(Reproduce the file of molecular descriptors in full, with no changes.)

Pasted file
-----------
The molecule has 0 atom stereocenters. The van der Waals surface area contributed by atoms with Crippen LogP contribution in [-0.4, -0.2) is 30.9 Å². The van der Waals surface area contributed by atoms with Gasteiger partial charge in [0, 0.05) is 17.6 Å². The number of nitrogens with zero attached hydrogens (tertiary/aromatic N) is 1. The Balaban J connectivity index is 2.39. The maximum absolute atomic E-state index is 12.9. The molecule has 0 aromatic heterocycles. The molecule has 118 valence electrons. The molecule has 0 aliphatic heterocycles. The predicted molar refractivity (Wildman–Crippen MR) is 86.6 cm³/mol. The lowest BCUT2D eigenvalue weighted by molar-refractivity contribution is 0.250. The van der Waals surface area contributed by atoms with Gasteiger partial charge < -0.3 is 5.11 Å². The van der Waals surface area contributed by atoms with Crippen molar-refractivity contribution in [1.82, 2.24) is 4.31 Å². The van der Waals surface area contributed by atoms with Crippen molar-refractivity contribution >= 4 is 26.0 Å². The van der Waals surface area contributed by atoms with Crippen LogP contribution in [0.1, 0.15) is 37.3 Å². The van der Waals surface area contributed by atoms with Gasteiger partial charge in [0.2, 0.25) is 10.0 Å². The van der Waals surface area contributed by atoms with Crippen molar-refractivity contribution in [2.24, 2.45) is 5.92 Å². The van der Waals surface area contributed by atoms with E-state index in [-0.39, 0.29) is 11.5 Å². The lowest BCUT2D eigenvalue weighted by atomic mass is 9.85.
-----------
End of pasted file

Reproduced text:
The molecule has 0 atom stereocenters. The van der Waals surface area contributed by atoms with Crippen LogP contribution in [-0.4, -0.2) is 30.9 Å². The van der Waals surface area contributed by atoms with Gasteiger partial charge in [0, 0.05) is 17.6 Å². The number of nitrogens with zero attached hydrogens (tertiary/aromatic N) is 1. The Balaban J connectivity index is 2.39. The maximum absolute atomic E-state index is 12.9. The molecule has 0 aromatic heterocycles. The molecule has 118 valence electrons. The molecule has 0 aliphatic heterocycles. The predicted molar refractivity (Wildman–Crippen MR) is 86.6 cm³/mol. The lowest BCUT2D eigenvalue weighted by molar-refractivity contribution is 0.250. The van der Waals surface area contributed by atoms with Gasteiger partial charge < -0.3 is 5.11 Å². The van der Waals surface area contributed by atoms with Crippen molar-refractivity contribution in [1.82, 2.24) is 4.31 Å². The van der Waals surface area contributed by atoms with Crippen molar-refractivity contribution >= 4 is 26.0 Å². The van der Waals surface area contributed by atoms with Crippen LogP contribution in [0.1, 0.15) is 37.3 Å². The van der Waals surface area contributed by atoms with Gasteiger partial charge in [0.2, 0.25) is 10.0 Å². The van der Waals surface area contributed by atoms with Crippen molar-refractivity contribution in [2.24, 2.45) is 5.92 Å². The van der Waals surface area contributed by atoms with E-state index in [-0.39, 0.29) is 11.5 Å². The lowest BCUT2D eigenvalue weighted by atomic mass is 9.85.